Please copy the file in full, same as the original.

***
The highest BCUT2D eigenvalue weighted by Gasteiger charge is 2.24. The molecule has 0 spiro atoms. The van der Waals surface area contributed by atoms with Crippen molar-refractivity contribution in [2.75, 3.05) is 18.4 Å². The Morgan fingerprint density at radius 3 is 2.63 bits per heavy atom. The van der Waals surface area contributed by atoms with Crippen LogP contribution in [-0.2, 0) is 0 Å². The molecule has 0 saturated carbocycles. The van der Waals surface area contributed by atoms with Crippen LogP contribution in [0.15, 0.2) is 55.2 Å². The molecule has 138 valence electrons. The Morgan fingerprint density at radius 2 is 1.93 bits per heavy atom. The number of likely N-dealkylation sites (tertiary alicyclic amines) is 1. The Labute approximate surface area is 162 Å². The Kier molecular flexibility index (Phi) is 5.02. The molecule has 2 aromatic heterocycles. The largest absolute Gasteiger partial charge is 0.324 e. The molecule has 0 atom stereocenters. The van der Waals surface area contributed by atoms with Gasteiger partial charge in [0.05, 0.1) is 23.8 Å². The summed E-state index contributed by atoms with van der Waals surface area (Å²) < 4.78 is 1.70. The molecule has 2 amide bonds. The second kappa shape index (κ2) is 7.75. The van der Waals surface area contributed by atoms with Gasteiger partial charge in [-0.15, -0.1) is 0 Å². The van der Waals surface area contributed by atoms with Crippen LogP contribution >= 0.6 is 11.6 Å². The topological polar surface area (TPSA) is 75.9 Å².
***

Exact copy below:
The highest BCUT2D eigenvalue weighted by Gasteiger charge is 2.24. The molecule has 0 spiro atoms. The van der Waals surface area contributed by atoms with Crippen molar-refractivity contribution in [2.75, 3.05) is 18.4 Å². The Morgan fingerprint density at radius 3 is 2.63 bits per heavy atom. The van der Waals surface area contributed by atoms with Crippen LogP contribution in [-0.2, 0) is 0 Å². The molecule has 0 saturated carbocycles. The van der Waals surface area contributed by atoms with Crippen LogP contribution in [0.15, 0.2) is 55.2 Å². The molecule has 138 valence electrons. The Morgan fingerprint density at radius 2 is 1.93 bits per heavy atom. The number of likely N-dealkylation sites (tertiary alicyclic amines) is 1. The Labute approximate surface area is 162 Å². The Kier molecular flexibility index (Phi) is 5.02. The molecule has 2 aromatic heterocycles. The largest absolute Gasteiger partial charge is 0.324 e. The molecule has 0 atom stereocenters. The van der Waals surface area contributed by atoms with Gasteiger partial charge in [0.05, 0.1) is 23.8 Å². The summed E-state index contributed by atoms with van der Waals surface area (Å²) < 4.78 is 1.70. The molecule has 2 amide bonds. The second kappa shape index (κ2) is 7.75. The van der Waals surface area contributed by atoms with Gasteiger partial charge in [-0.15, -0.1) is 0 Å². The van der Waals surface area contributed by atoms with Crippen LogP contribution >= 0.6 is 11.6 Å². The topological polar surface area (TPSA) is 75.9 Å².